The Best Codebreaker in World War II Was a Woman

Elizebeth Smith Friedman was never given equal credit for what she did.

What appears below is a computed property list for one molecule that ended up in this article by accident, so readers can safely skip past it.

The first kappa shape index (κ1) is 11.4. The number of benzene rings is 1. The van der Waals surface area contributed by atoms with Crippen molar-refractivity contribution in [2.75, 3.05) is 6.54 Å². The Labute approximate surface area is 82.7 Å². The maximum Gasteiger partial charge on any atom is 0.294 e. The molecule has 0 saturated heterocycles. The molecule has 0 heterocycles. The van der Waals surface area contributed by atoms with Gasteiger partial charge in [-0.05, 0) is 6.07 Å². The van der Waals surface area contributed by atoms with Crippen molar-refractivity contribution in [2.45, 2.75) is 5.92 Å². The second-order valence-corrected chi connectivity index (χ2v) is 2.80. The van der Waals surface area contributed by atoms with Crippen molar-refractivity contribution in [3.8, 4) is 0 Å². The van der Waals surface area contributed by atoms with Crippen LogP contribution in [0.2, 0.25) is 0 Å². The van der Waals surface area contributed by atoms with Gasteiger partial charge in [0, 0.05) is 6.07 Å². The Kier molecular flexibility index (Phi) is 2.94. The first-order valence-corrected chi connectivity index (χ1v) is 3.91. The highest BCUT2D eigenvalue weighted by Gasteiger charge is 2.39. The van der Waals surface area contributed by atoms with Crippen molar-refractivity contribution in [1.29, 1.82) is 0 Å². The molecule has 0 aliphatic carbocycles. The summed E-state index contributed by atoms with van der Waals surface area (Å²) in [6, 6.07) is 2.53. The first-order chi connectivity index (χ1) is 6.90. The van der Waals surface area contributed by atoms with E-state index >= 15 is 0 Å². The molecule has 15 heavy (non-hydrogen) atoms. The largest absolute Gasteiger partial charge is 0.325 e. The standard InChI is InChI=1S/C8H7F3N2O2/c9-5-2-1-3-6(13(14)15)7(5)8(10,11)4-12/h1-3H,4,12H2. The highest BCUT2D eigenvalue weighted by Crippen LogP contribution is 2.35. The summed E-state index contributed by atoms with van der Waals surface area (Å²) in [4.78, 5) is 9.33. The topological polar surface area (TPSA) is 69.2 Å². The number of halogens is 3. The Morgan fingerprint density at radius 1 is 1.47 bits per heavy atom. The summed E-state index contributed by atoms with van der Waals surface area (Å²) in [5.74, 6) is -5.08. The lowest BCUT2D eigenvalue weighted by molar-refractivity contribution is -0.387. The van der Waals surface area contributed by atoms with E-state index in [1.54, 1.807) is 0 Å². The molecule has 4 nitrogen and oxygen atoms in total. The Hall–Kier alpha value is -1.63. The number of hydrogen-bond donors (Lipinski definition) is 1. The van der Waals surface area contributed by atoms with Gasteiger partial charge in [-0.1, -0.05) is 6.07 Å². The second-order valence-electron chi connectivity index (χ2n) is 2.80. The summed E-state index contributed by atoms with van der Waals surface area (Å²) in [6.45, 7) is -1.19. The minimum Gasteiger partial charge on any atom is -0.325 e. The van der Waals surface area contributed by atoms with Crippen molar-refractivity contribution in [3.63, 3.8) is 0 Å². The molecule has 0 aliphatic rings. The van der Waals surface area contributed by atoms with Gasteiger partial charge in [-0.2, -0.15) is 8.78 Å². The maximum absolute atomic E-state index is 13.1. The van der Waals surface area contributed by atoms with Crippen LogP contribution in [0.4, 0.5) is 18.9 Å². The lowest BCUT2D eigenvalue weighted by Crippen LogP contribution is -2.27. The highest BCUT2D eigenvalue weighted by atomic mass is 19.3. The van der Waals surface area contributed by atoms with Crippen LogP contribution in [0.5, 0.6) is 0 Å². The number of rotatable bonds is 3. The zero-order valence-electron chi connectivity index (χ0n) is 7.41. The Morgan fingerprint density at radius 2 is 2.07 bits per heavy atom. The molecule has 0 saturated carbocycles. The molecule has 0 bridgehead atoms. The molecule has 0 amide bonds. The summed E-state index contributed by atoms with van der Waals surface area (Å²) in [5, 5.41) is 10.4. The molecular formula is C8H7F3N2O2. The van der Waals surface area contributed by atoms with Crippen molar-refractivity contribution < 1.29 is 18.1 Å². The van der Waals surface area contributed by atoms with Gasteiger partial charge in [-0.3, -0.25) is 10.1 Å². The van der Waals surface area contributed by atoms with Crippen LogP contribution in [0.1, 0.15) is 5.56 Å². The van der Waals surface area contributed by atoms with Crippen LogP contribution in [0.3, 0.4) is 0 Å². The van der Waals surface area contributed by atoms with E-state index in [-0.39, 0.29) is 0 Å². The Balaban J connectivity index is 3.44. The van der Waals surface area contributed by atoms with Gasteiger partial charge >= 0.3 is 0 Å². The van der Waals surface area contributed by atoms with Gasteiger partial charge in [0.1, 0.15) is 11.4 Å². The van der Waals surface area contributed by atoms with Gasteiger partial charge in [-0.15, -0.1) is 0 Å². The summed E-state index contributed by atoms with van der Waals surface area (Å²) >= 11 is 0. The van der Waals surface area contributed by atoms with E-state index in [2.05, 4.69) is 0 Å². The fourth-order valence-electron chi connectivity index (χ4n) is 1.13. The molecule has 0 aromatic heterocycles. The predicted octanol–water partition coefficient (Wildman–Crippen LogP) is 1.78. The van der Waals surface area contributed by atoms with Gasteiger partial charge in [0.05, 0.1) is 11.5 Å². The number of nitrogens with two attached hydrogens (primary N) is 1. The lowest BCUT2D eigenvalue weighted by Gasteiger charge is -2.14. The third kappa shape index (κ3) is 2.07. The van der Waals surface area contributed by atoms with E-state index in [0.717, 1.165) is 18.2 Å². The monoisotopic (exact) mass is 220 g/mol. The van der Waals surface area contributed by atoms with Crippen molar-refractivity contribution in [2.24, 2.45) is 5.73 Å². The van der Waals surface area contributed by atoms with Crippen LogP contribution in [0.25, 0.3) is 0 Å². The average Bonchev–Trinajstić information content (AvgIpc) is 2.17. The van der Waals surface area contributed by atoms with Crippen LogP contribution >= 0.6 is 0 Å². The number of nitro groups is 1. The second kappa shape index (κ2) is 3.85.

Elizebeth Smith Friedman and her husband, William F. Friedman, were responsible for the foundations of modern code breaking, as well as the principles that gave the NSA a head start in cryptanalysis, writes Wired. But very rarely is Elizebeth Friedman given the same credit as her husband. Both worked under total secrecy during World War II, but it is only recently that the world learned about Elizebeth’s critical work in uncovering the secrets of Nazi Spies, and her role in cracking the codes of the notorious “Doll Lady” — whose real name was Velvalee Dickinson — suspected of working for the Japanese. Elizebeth Friedman analyzed the “Doll Lady’s” letters in her spare time and wrote up a five-page letter for the FBI. She explained that the letters were a textbook example of “open code,” a way of communicating secretly out in the open, without arousing suspicion. She also pointed out evidence that the letters were intended to be intercepted en route by a friendly Axis confederate. When the Dickinson went to trial and then prison, Elizebeth was never mentioned by the FBI.

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